I’m starting a book study, and I’d like you to join me. Waitwaitwait!!!! Don’t go anywhere. I’m not asking for much. Because this is a book study where you don’t actually have to read the book. You can just read the blurbs in this blog and join the conversation in the comments. It’s a book study for procrastinating and distractible readers like me!
The book is Tim Ferriss’s Tools of Titans, and I’m calling the book study Tools of Titans for Teachers, or #TT4T for short. You can read the intro blog post about the book study here if you’d like. You can read Tim’s Summary of his own book here. It’s great.
The purpose of this book study is to share the tools we use as educators that make us effective and successful. We’d love to hear your thoughtful replies to any of these posts. You don’t even need to be reading the book to participate! But if you’d like, you can buy it here. I make no profit, and I believe Tim is donating any profits to donorschoose.org. Thank you, and welcome to the #TT4T community!
Billboards have been around for centuries. They’re effective at creating a message for political, social, or economic purposes. Many of us have some sort of small billboard in front of our classrooms. Sometimes they’re inspirational messages or quotes. Sometimes they express a value or a classroom norm about how people should be treated. Sometimes they are content specific, sometimes not.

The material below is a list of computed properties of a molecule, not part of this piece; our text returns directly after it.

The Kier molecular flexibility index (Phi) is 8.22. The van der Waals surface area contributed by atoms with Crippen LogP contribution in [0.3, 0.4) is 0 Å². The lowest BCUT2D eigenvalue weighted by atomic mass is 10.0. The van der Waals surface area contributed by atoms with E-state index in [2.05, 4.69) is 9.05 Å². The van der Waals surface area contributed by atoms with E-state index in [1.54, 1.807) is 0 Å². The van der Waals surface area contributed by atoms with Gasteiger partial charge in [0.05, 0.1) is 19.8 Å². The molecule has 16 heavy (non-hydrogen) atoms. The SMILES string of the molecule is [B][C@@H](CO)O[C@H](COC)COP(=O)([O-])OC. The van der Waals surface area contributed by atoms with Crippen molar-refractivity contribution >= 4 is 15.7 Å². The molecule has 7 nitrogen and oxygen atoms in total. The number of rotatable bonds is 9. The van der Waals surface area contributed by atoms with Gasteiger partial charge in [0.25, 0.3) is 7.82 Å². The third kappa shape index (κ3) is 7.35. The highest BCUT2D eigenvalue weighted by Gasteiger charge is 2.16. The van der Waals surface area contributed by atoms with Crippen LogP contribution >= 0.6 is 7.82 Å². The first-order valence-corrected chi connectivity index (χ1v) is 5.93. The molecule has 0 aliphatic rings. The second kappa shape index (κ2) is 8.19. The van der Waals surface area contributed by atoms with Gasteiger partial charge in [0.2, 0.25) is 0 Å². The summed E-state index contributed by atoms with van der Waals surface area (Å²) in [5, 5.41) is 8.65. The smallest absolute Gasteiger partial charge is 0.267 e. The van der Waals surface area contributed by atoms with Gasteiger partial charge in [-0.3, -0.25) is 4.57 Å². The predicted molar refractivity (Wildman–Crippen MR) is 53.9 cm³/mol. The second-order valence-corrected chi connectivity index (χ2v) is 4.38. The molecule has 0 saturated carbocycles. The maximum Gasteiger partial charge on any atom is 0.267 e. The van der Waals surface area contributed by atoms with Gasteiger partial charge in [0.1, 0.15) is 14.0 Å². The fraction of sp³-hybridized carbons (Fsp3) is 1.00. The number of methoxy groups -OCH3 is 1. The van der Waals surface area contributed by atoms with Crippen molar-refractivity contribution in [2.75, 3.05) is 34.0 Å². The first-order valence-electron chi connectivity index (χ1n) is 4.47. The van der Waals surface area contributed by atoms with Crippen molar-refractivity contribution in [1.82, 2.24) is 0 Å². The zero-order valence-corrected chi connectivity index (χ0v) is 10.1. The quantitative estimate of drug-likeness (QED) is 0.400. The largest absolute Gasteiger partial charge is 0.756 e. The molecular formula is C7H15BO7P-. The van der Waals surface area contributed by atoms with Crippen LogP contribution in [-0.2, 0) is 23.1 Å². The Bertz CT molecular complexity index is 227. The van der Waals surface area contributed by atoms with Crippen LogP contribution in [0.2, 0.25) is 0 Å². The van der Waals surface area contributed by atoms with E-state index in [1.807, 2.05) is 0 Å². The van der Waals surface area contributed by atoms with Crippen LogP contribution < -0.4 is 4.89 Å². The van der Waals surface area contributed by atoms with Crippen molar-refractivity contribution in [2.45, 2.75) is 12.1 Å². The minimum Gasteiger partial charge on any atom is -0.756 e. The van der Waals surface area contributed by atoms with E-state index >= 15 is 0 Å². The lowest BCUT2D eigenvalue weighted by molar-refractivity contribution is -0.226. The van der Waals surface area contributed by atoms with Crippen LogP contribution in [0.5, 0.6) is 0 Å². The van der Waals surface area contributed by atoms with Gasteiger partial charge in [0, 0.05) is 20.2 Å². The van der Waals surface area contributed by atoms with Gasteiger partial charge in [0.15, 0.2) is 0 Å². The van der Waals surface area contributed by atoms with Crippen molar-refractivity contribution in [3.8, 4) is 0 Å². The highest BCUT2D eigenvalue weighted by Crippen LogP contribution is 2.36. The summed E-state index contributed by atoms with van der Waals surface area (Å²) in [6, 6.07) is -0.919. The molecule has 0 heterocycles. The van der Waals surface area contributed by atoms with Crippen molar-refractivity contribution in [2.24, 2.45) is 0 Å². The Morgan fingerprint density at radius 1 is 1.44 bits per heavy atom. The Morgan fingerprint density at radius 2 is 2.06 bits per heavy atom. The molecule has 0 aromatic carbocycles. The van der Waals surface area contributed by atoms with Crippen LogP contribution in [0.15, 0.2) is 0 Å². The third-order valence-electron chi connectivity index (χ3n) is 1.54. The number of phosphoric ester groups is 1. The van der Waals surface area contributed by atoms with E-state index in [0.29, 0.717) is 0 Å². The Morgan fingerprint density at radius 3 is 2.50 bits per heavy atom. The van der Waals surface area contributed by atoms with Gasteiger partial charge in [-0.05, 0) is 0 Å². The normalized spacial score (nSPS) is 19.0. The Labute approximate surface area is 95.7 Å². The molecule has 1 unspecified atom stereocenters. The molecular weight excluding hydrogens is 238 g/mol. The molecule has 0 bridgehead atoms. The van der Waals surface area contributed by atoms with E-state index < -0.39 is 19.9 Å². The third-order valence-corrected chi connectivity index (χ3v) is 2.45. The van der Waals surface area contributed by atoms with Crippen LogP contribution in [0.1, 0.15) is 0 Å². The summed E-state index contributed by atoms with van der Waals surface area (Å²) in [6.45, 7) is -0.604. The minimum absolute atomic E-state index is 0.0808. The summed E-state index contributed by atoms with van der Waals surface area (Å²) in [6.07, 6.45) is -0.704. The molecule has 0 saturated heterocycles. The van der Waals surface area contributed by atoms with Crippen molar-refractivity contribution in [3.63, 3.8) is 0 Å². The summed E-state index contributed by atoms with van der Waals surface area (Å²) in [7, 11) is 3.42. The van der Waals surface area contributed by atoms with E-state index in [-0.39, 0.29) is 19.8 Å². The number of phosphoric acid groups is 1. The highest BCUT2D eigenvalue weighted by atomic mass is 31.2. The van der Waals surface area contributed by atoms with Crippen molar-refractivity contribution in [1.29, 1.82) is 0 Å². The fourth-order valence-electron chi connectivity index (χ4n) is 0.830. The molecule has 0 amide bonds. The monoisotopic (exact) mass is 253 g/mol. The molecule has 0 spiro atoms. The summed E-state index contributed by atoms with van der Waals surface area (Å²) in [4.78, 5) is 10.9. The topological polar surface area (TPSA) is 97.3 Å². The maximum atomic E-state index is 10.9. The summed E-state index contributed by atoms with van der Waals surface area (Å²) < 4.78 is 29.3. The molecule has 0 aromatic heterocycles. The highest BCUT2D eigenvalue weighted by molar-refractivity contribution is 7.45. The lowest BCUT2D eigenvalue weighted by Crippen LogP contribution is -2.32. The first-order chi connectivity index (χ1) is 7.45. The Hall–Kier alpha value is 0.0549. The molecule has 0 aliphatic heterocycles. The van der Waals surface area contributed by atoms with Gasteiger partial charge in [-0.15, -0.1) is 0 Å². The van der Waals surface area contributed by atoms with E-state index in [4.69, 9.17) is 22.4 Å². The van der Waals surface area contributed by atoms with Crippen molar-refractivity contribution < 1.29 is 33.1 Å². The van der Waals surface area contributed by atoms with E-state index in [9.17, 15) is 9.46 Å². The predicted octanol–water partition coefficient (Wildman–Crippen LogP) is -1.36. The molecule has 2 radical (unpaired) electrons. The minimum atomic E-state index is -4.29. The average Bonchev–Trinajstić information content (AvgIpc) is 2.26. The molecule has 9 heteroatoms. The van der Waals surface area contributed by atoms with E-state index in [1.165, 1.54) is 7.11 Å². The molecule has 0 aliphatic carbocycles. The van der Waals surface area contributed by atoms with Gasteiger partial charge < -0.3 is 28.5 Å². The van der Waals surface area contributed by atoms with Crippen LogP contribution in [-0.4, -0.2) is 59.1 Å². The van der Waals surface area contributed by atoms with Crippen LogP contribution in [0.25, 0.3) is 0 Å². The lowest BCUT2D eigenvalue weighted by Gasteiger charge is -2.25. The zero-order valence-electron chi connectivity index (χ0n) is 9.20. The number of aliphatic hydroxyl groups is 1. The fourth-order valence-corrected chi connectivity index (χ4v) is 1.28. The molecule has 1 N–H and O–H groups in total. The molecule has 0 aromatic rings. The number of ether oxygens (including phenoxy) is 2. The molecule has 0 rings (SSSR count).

During interviews, Tim Ferriss loves to ask “What would you put on a billboard?” (As one example, see page 445 in Tools of Titans.)
I think it’s a useful question. But I’m more curious about the message behind the billboard.
So I’d like to hear from the #TT4T community:
What message are you creating with your billboard?
And why is it so essential that it warrants billboarding?
In other words, I’m curious about the “why” behind the message. Why is it such an important part of your professional identity? Why is it a keystone in your work with students?
Looking forward to continuing the dialogue in the comment section.
4 thoughts on “What would put on a billboard? #TT4T”
“Life is hard. Math makes it easier.”
Guess I want to draw people into mathematics more. It’s sad that so many people shun math when math is so beautiful and explains our world. The next person to say “I’m not good at math,” or “Math is not my thing,” gets punched in the face! 🙂 Everyone can do mathematics because it’s much easier than trying to understand that crazy neighbor or relative.
That’s a great slogan Fawn!! Thank you for sharing.
“What questions do you have about why that works?”
I remember being blown away when I “completed the square” to find the quadratic formula in college. I was definitely told just to memorize it in high school and almost feel that had I seen it wasn’t anything ‘new’ that I would have been able to understand the concept better. I also didn’t really understand polynomials were just a ‘base form’ of expressing numbers that it wouldn’t have made them so scary! My point is knowing the WHY before I knew the WHAT I feel is better conceptually as well as pedagogically. Loved Henri’s recent blog post about this concept as well – http://blog.mathedpage.org/2017/02/comparing-two-approaches.html
“In the end, you must be proud of what you do and what you do must be worthy of pride.”
I don’t need or want my students to be perfect behaviorally or academically but this is the filter I ask them to use as they make choices and assess themselves. What I want is for them to give me the best of what they have for 45 minutes, develop a growth mindset and then end their time with me feeling confident and proud of their accomplishments.